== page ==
My desire to create nostalgia is a tremendous driving force.
Artist Maggie Hall is a self-proclaimed maximalist. In her extremely varied body of work, she continually explores new media and modes of expression, while playing with notions of kitsch, art, and everything in between. Sentimentality and nostalgia play a vital role in her pieces which are often adorned with empowering phrases or ironic commentary, while comic book heroines wielding weapons and fluorescent colours add a flamboyant, Pop Art-like touch to her oeuvre. We interviewed the artist to learn more about her artistic practice.
INTERVIEW WITH THE ARTIST
Q. Did you always want to be an artist?
A. Always. Drawing with crayons is one of my earliest memories, though I didn't gather the courage to actively pursue it as a career until my late 20's. I went years without drawing or creating anything; I was lost and very unhappy. I'm glad I finally made the connection that making art is life for me - I need to create to thrive.
Q. How has your artistic career developed over time - was it a rapid development or rather a gradual process?
A. I suppose you could say it took me a lifetime, so in a way, it was long and arduous. However, it feels like it's exploded over the last two years, which I can only assume correlates to the amount of effort, dedication, and sacrifice I put into my career.
Q. Could you describe your creative process?
A. Number one: show up every day, no matter what, even just to sweep the floor because you don't feel like doing anything else. After that, my current process revolves around a digital scrapbook on my iPad. A stash of images, memes, vintage photos, advertisements, song lyrics, lousy life advice, funny quotes, things that I've found visually striking or thought-provoking. When something jumps out, I explore it, zoom in, redraw it, break it apart and recolour it into a painting. If it's a lettered piece such as the plates, they take a bit more good fortune. I collect the plates from various vintage shops and estate sales, and they sit with me in the studio until the exact phrase lands in my mind. Sometimes it's instant, others can take months. When I find the phrase, layouts are calculated and planned and then I have a day of no coffee to paint the perfect letters.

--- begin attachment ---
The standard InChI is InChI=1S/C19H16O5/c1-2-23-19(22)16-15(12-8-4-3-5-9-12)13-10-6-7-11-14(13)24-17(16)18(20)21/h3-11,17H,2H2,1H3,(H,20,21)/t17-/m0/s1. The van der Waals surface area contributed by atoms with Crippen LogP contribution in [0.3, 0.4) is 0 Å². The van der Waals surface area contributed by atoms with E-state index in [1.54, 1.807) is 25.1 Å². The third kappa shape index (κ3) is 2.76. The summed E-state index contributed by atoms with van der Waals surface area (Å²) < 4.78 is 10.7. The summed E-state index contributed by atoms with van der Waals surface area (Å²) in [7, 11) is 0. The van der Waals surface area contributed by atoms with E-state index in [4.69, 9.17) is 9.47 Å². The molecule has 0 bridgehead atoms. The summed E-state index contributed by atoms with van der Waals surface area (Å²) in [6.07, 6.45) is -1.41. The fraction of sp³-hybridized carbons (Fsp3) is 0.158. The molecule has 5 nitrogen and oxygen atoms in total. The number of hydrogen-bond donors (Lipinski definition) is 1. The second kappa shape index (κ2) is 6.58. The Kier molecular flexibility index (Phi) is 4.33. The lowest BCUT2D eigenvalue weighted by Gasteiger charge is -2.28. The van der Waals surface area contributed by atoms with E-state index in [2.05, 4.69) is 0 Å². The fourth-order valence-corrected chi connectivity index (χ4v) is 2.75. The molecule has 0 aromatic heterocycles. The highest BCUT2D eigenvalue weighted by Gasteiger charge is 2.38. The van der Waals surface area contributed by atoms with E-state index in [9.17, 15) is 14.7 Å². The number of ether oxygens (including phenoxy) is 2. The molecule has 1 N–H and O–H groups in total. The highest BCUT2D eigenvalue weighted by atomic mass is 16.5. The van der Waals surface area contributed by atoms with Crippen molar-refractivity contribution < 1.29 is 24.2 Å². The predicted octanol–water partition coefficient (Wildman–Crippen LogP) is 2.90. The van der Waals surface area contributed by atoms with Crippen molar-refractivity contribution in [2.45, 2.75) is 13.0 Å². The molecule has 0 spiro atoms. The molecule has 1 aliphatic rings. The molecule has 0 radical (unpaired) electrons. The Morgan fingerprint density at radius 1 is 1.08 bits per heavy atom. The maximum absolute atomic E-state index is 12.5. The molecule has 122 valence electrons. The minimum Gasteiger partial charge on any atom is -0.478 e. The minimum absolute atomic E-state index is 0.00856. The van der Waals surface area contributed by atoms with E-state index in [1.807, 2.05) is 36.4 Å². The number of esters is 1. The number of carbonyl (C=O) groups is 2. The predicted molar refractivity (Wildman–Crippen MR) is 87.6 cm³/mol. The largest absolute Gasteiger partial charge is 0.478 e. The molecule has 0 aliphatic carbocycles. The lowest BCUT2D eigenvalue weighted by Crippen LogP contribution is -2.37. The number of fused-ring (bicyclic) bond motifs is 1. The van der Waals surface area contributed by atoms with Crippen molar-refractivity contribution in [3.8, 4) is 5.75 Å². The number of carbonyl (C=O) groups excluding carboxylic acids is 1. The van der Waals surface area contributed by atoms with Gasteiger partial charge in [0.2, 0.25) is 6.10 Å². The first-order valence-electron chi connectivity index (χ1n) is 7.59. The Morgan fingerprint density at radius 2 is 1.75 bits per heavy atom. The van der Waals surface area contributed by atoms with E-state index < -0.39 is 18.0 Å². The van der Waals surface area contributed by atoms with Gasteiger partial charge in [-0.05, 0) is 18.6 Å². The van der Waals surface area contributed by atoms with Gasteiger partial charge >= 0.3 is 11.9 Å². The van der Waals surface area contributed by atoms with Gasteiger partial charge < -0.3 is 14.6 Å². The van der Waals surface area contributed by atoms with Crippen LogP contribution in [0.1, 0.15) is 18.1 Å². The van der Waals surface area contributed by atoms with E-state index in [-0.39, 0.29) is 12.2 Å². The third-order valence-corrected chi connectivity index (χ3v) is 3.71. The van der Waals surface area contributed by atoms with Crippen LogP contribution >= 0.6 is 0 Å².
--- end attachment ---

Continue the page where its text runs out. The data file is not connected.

Q. You have stated you love kitsch – how did you develop this affinity?
A. I would have to draw the connection to the spaces I occupied in my early life. Growing up, my childhood home and my relatives' homes, including my grandparents' house, the walls and shelves were adorned with a vast amount of objects. Every wall had many many pieces on them, china and display cabinets full of these kitschy treasures. They were never expensive; many were made by hand post-war and certainly didn't match, just the kind of things you amass over a lifetime of travels and inheritance. Each treasure had a story, though, and those stories were shared with me so often I could eventually remember them all. It connected me to my family and was therefore cemented into my psyche together with love and belonging. To this day, I am surrounded by my own treasures. My studio is the same as my parents' house, chock-full of things.
Q. In your opinion, is there a clearly identifiable difference between art and kitsch?
A. Ha. No, the definition of kitsch is "art, objects, or design considered to be in poor taste because of excessive garishness or sentimentality, but sometimes appreciated ironically or knowingly." For me, this IS art.
Q. Many of your work features words of encouragement that inspire action or raise awareness - do you aim to empower with your pieces?
A. Indeed, some of them are meant to empower, especially the Norman Rockwell plates with women; others are just my own social commentary on the current state of global affairs and sometimes my one-sided banter with the world.
Q. Do you draw on the legacy of any historic artistic movements?
A. If I knew and understood more about specific movements, I feel as though I could answer this better. Unfortunately, it was never something I studied or analysed; however, I'm sure they are present. On the shoulders of giants and all.
Q. What would you like your work to evoke in the viewer?
A. Nostalgia, absolute joy, if even for a moment a day. This is my favourite feeling to experience, there is nothing like it, and I'm always chasing these warm moments. I think it's a mighty compelling thing to be able to invoke. I hope others enjoy it as much as I do.
Q. Recently, you have created some works that draw on the aesthetics of comics; where did your interest in this subject come from?
A. My desire to create nostalgia is a tremendous driving force, but I can't quite explain why specifically, the 'Golden Age" of comics do this for me.
Q. What would you still like to achieve as an artist?
A. World domination aside, I would like to have some international art shows in Europe, Asia, and America, where I could physically interact with the people viewing the work. This is my dream. More people, more art, more connections.
Q. Which other creatives, books, music or movies inspire you?
A. I have thought about this question a lot, and the answer is a few hundred fellow artists I follow on Instagram. Answering this question has inspired me to share more work from other creators - I will start doing this on my Instagram - you can find me @lovemaggiehall. I'll make a special highlight section for this because I think it's important to share other people's work.
Q. Could you describe your work in three words?
A. Flamboyant - Nostalgia - Porn